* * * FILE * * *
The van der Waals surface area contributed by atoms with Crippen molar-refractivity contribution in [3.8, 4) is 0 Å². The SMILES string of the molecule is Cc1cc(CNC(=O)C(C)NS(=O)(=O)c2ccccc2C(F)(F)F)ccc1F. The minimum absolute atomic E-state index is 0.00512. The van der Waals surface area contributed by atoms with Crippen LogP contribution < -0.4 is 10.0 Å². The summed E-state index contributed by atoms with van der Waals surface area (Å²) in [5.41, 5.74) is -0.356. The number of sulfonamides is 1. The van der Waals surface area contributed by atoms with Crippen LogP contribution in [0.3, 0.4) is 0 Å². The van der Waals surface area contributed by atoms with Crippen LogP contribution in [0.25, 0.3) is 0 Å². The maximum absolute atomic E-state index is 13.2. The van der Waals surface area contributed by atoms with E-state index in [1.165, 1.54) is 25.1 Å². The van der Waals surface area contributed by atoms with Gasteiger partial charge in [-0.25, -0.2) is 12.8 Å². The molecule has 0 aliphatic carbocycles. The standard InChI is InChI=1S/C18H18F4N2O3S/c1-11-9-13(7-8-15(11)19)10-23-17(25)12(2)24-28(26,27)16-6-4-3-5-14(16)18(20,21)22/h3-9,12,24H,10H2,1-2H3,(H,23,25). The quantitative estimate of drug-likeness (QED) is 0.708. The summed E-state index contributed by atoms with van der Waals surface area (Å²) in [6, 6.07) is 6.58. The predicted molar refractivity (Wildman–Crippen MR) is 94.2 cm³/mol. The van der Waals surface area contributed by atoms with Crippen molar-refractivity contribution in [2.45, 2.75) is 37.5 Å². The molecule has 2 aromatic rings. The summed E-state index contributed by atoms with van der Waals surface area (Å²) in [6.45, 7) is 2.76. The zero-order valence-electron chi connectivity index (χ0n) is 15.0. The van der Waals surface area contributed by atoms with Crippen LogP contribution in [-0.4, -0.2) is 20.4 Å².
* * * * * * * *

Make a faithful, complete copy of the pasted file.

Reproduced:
The van der Waals surface area contributed by atoms with Crippen molar-refractivity contribution in [3.8, 4) is 0 Å². The SMILES string of the molecule is Cc1cc(CNC(=O)C(C)NS(=O)(=O)c2ccccc2C(F)(F)F)ccc1F. The minimum absolute atomic E-state index is 0.00512. The van der Waals surface area contributed by atoms with Crippen LogP contribution < -0.4 is 10.0 Å². The summed E-state index contributed by atoms with van der Waals surface area (Å²) in [5.41, 5.74) is -0.356. The number of sulfonamides is 1. The van der Waals surface area contributed by atoms with Crippen LogP contribution in [0.3, 0.4) is 0 Å². The van der Waals surface area contributed by atoms with Crippen LogP contribution in [0.25, 0.3) is 0 Å². The maximum absolute atomic E-state index is 13.2. The van der Waals surface area contributed by atoms with E-state index in [1.165, 1.54) is 25.1 Å². The van der Waals surface area contributed by atoms with Gasteiger partial charge in [-0.25, -0.2) is 12.8 Å². The molecule has 0 aliphatic carbocycles. The standard InChI is InChI=1S/C18H18F4N2O3S/c1-11-9-13(7-8-15(11)19)10-23-17(25)12(2)24-28(26,27)16-6-4-3-5-14(16)18(20,21)22/h3-9,12,24H,10H2,1-2H3,(H,23,25). The quantitative estimate of drug-likeness (QED) is 0.708. The summed E-state index contributed by atoms with van der Waals surface area (Å²) in [6, 6.07) is 6.58. The predicted molar refractivity (Wildman–Crippen MR) is 94.2 cm³/mol. The van der Waals surface area contributed by atoms with Crippen molar-refractivity contribution in [2.45, 2.75) is 37.5 Å². The molecule has 2 aromatic rings. The summed E-state index contributed by atoms with van der Waals surface area (Å²) in [6.45, 7) is 2.76. The zero-order valence-electron chi connectivity index (χ0n) is 15.0. The van der Waals surface area contributed by atoms with Crippen LogP contribution in [-0.4, -0.2) is 20.4 Å².